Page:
There was a palpable sincerity and passion about the message. The mood was sometimes lightened, brief, by touches of humour. Some of these were disarmingly self-deprecating.
A number of these presentation features served to emphasise the ‘in-the-moment’ nature of the sermon. There was a sense that ‘this is what God has laid on my heart, and I am asking you dear Vineyard people to respond today.’
One of the great strengths of Simon’s preaching is that it is ‘in the moment’. He is not reading to us what he thought the Holy Spirit was saying to him earlier in the week. Rather, there is a strong sense that ‘this is what the Holy Spirit is saying through me, to you, right now’.
One thing that makes me say that this worked well as a sermon intended to listened to, is that it would not have worked very well as a script intended to be read. Interestingly enough, we are informed that this message did provide the inspiration for Simon’s book Different: Living the Holy Life, but I see in that book little evidence that it contains the substance of the sermon.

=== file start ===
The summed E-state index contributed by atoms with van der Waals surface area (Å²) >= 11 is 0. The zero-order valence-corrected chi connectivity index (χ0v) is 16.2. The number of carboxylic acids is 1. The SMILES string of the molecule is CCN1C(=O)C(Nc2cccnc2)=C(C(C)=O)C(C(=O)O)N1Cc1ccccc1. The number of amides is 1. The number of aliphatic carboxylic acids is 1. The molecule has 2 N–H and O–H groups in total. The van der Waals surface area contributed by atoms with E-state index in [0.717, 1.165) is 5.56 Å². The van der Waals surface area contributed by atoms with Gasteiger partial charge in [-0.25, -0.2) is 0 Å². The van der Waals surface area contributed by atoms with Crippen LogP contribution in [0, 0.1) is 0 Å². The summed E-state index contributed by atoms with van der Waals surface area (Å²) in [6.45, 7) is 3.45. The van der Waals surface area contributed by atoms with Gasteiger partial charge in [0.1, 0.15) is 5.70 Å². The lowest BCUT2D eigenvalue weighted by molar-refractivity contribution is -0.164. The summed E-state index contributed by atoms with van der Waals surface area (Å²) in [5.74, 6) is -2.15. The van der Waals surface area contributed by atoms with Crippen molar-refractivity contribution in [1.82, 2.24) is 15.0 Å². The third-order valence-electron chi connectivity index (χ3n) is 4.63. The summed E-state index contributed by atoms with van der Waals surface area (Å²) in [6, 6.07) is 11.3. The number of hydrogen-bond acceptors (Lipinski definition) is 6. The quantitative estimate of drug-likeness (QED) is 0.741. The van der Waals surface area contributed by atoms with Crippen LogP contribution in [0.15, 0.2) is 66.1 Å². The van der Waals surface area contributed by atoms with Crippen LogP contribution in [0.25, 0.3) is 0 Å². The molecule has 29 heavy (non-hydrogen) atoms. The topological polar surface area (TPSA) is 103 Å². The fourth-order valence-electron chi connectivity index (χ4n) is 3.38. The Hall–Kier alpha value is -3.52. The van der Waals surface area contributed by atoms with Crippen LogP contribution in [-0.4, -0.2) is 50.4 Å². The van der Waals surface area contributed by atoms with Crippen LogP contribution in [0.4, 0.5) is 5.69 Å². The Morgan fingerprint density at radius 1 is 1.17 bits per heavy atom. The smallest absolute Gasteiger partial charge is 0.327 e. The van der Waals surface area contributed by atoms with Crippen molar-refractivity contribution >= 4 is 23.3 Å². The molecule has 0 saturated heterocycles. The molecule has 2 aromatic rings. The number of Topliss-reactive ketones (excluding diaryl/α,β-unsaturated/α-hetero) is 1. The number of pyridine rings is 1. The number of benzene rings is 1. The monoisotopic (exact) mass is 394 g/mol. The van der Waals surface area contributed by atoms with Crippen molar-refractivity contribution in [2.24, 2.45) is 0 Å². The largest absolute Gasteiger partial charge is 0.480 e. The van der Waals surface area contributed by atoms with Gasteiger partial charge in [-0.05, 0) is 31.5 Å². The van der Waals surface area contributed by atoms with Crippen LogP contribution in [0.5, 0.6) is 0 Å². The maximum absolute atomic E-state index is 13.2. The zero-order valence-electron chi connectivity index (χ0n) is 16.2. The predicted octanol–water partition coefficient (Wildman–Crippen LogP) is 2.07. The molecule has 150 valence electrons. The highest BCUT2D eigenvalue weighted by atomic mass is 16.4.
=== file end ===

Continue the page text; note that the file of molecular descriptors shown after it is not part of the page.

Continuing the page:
Of course, no preacher should imitate any other preacher slavishly. But I have highlighted above a number of strengths which the rest of us might wish to emulate.
But there are also dangers to be avoided.
There are, first of all, dangers posed by textual and topical preaching. All too easily, these can become mere ‘hooks’ upon which the preacher hangs his own favourite ideas. Consecutive expository preaching, although it has its own drawbacks, is usually ‘safer’ in this regard.
Then there are, secondly, the dangers of posed by extemporaneous preaching. If a preacher is reasonably articulate, extemporaneous preaching can become lazy preaching, because the preacher knows that he can open his mouth and something will come out of it. This is less of a danger when a preacher has a fund of well-thought-out theology to draw on, as Simon does. Moreover, extemporaneous preaching can become repetitive, as verbal habits and pet ideas become more an more set in concrete, and more and more predictable. This would be particularly a danger for those who preach regularly to the same congregation.